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How Shall We Build the New…

Random Recollections of Llandovery.


Random Recollections of Llandovery. [By CAPTAIN KILSBY."] I The visitor to the ancient borough of Llan- dovery who is of an enquiring turn of mind will find much that will interest him within its confines and in the district beyond. First of all he will notice in the High Street the ruins of V icar Pritchard's old house, the renowned author of Cannwyll y Cymry (" The Welshman' s Candle ") a book which in the early part of last century graced most of the homes of Wales. An imposing building at the rear are the Lloyd Jones Almshouses, which owe their foundation tc the late Lloyd Jones, of Penybont, Llan- dovery. They are tenanted by poor and deserving widows from the town and neigh- bourhood. The donor spent the greater part of his life sheep farming in Australia, but yet retained a warm spot in his heart for the town of his nativity. This building consists of comfortable, well lit and ventilated rooms, which would prove a good pattern for the houses—some 40 or 50 in number—which it is proposed to build in the town under the reconstruction scheme. In front is the Lloyd Jones Assembly Rooms and Drill Hall, which cover "a considerable area- of what was once a part of the old Vicar's mansion. Those two owe their inception to ,the generous spirit of Lloyd Jones, Penybont. During the late European conflagration, many hundreds of recruits passed through that part which was a sign for the time being to the recruiting officials, and the Drill Hall itself was used as a training ground for the Volunteers of the place. Hard by is Heol-y-Berllan I (Orchard Street), which derives its name from the fact that it and the houses flanking it on either side once formed part of the old Vicar's orchard. To the north of the town is the historic Church of Llanfair-ar-y-bryn, which has recently been restored at great expense. Its chief interest nowadays lies in the fact that in its picturesque and ancient God's Acre lie the remains of Williams. Pantycelyn, another distinguished Welshman, whose hymns are sung the world over at devotional gatherings where Welshmen are congregated, and many of which inspired our brave tads in the trenches of France and amid the desert sands of Egypt. Surmounting his grave is a magnificent monument erected by admirers years ago. This has been visited by Welshmen and descendants of Welshmen from all parts of the universe, particularly the United States of America. On the banks of the Towy, not far from the railway station, stand the ruins of the Town Man- sion, which was some years agO accidentally- burnt down. Here lived in the Mid- V c tori an Period a noted Welsh publisher, named William Rees, from whose printing offices in Broad Street were issued many valuable works, including "The Mabinogion." It was from these offices, too, that was issued in its useful days Yr Haul," then edited by Brutus. Any reference to Llandovery would be very incomplete if it did not touch on its College, where numerous Welshmen, who have since achieved greatness, received their early training. It also has the distinc- tion of having had as its Wardens two divines who have since become Bishops, namely, Bishop Edwards, of St. Asaph's, and Bishop Owen, St. David's. It was at Llandovery, too, that a former Bishop of St. Asaph's laboured for many years as a Vicar, namely, Joshua Hughes, the father of the present Bishop of LLandaff. Some day shall touch further on Llan- nd ts interesting associations.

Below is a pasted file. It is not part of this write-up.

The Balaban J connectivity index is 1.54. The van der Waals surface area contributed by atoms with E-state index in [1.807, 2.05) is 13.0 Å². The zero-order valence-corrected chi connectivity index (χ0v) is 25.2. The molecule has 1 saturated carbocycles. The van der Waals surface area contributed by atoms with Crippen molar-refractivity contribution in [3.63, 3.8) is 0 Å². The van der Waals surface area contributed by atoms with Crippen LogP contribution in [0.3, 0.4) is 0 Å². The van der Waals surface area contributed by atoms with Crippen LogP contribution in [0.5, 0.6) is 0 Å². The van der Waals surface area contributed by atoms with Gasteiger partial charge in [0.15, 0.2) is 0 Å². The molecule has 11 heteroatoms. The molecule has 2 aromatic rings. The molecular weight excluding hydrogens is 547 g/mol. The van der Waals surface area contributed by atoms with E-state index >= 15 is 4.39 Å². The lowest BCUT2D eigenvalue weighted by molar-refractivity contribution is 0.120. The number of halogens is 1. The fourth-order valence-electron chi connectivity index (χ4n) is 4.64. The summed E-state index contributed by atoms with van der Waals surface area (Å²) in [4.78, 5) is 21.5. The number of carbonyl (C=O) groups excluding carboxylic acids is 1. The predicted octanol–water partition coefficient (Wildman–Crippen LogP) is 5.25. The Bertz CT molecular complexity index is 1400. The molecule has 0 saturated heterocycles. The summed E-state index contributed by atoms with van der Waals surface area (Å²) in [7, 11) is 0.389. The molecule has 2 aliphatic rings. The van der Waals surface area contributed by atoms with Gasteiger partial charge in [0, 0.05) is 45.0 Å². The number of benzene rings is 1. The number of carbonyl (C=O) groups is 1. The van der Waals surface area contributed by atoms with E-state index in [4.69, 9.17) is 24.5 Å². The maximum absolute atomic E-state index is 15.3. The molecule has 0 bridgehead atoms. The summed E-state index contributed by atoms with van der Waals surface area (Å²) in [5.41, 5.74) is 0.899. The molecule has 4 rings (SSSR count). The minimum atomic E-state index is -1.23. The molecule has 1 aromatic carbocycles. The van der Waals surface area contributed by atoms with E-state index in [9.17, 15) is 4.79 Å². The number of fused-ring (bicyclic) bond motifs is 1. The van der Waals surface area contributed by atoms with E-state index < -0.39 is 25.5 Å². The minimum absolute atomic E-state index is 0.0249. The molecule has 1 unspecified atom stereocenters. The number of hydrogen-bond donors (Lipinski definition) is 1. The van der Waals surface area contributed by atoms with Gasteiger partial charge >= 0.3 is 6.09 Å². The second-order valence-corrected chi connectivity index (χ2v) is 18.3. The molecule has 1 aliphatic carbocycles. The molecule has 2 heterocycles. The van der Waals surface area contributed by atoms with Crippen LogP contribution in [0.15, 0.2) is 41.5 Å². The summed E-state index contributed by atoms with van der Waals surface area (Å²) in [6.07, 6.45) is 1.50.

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-___-__--ILloffion o Lanfihangel.





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